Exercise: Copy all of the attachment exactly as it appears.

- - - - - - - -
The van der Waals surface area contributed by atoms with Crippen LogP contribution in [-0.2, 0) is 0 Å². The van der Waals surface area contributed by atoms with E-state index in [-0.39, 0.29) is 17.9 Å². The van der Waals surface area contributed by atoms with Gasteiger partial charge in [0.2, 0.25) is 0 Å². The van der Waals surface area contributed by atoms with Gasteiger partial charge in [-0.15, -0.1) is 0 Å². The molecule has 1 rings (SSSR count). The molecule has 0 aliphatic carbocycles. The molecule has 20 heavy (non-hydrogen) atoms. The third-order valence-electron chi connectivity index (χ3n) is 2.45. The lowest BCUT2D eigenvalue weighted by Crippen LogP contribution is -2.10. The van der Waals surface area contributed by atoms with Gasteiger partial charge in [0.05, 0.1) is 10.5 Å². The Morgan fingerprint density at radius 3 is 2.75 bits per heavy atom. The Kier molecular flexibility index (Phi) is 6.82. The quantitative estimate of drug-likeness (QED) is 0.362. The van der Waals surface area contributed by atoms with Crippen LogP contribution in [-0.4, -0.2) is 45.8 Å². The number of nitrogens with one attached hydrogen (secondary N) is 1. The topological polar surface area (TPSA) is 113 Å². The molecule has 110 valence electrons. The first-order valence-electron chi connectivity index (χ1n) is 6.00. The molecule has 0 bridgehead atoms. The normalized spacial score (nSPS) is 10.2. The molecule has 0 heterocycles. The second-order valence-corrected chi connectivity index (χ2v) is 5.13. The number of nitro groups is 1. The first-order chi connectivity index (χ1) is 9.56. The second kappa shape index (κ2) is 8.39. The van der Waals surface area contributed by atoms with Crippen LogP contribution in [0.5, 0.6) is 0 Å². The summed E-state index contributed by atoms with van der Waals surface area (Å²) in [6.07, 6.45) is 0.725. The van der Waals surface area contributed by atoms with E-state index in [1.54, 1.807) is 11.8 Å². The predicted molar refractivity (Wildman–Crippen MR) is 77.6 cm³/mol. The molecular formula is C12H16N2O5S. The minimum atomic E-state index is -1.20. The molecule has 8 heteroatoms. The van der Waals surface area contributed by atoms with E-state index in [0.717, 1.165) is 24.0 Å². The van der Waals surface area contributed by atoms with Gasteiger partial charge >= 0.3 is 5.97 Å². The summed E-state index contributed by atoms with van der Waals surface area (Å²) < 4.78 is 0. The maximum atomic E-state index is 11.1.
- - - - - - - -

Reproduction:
The van der Waals surface area contributed by atoms with Crippen LogP contribution in [-0.2, 0) is 0 Å². The van der Waals surface area contributed by atoms with E-state index in [-0.39, 0.29) is 17.9 Å². The van der Waals surface area contributed by atoms with Gasteiger partial charge in [0.2, 0.25) is 0 Å². The van der Waals surface area contributed by atoms with Gasteiger partial charge in [-0.15, -0.1) is 0 Å². The molecule has 1 rings (SSSR count). The molecule has 0 aliphatic carbocycles. The molecule has 20 heavy (non-hydrogen) atoms. The third-order valence-electron chi connectivity index (χ3n) is 2.45. The lowest BCUT2D eigenvalue weighted by Crippen LogP contribution is -2.10. The van der Waals surface area contributed by atoms with Gasteiger partial charge in [0.05, 0.1) is 10.5 Å². The Morgan fingerprint density at radius 3 is 2.75 bits per heavy atom. The Kier molecular flexibility index (Phi) is 6.82. The quantitative estimate of drug-likeness (QED) is 0.362. The van der Waals surface area contributed by atoms with Crippen LogP contribution in [-0.4, -0.2) is 45.8 Å². The number of nitrogens with one attached hydrogen (secondary N) is 1. The topological polar surface area (TPSA) is 113 Å². The molecule has 110 valence electrons. The first-order valence-electron chi connectivity index (χ1n) is 6.00. The molecule has 0 bridgehead atoms. The normalized spacial score (nSPS) is 10.2. The molecule has 0 heterocycles. The second-order valence-corrected chi connectivity index (χ2v) is 5.13. The number of nitro groups is 1. The first-order chi connectivity index (χ1) is 9.56. The second kappa shape index (κ2) is 8.39. The van der Waals surface area contributed by atoms with Crippen LogP contribution in [0.5, 0.6) is 0 Å². The summed E-state index contributed by atoms with van der Waals surface area (Å²) in [6.07, 6.45) is 0.725. The van der Waals surface area contributed by atoms with E-state index in [1.54, 1.807) is 11.8 Å². The predicted molar refractivity (Wildman–Crippen MR) is 77.6 cm³/mol. The molecular formula is C12H16N2O5S. The minimum atomic E-state index is -1.20. The molecule has 8 heteroatoms. The van der Waals surface area contributed by atoms with E-state index in [0.717, 1.165) is 24.0 Å². The van der Waals surface area contributed by atoms with Gasteiger partial charge >= 0.3 is 5.97 Å². The summed E-state index contributed by atoms with van der Waals surface area (Å²) < 4.78 is 0. The maximum atomic E-state index is 11.1.